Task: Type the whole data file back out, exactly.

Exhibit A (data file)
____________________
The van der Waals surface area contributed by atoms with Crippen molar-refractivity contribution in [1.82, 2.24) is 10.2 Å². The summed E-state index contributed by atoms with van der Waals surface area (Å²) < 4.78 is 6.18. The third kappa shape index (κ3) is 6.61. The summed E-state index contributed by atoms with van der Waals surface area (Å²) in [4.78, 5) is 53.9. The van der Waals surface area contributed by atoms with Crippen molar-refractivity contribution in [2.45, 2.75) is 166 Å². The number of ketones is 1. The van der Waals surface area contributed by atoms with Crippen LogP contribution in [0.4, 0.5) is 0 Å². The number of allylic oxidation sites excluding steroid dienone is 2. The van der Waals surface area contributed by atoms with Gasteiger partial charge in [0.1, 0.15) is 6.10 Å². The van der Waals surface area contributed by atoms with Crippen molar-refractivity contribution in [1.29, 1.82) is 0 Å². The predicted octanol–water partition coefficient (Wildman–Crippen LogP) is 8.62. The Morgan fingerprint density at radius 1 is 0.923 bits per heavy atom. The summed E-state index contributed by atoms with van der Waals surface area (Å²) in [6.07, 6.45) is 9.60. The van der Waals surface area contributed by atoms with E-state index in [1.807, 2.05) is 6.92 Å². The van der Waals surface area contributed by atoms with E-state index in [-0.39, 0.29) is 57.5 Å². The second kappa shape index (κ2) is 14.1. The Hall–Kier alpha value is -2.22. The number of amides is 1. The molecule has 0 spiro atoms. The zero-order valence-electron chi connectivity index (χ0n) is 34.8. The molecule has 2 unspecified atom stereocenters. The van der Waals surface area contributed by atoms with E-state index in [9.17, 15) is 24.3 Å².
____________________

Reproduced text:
The van der Waals surface area contributed by atoms with Crippen molar-refractivity contribution in [1.82, 2.24) is 10.2 Å². The summed E-state index contributed by atoms with van der Waals surface area (Å²) < 4.78 is 6.18. The third kappa shape index (κ3) is 6.61. The summed E-state index contributed by atoms with van der Waals surface area (Å²) in [4.78, 5) is 53.9. The van der Waals surface area contributed by atoms with Crippen molar-refractivity contribution in [2.45, 2.75) is 166 Å². The number of ketones is 1. The van der Waals surface area contributed by atoms with Crippen LogP contribution in [0.4, 0.5) is 0 Å². The number of allylic oxidation sites excluding steroid dienone is 2. The van der Waals surface area contributed by atoms with Gasteiger partial charge in [0.1, 0.15) is 6.10 Å². The van der Waals surface area contributed by atoms with Crippen molar-refractivity contribution in [1.29, 1.82) is 0 Å². The predicted octanol–water partition coefficient (Wildman–Crippen LogP) is 8.62. The Morgan fingerprint density at radius 1 is 0.923 bits per heavy atom. The summed E-state index contributed by atoms with van der Waals surface area (Å²) in [6.07, 6.45) is 9.60. The van der Waals surface area contributed by atoms with E-state index in [1.807, 2.05) is 6.92 Å². The van der Waals surface area contributed by atoms with E-state index in [-0.39, 0.29) is 57.5 Å². The second kappa shape index (κ2) is 14.1. The Hall–Kier alpha value is -2.22. The number of amides is 1. The molecule has 0 spiro atoms. The zero-order valence-electron chi connectivity index (χ0n) is 34.8. The molecule has 2 unspecified atom stereocenters. The van der Waals surface area contributed by atoms with E-state index in [9.17, 15) is 24.3 Å².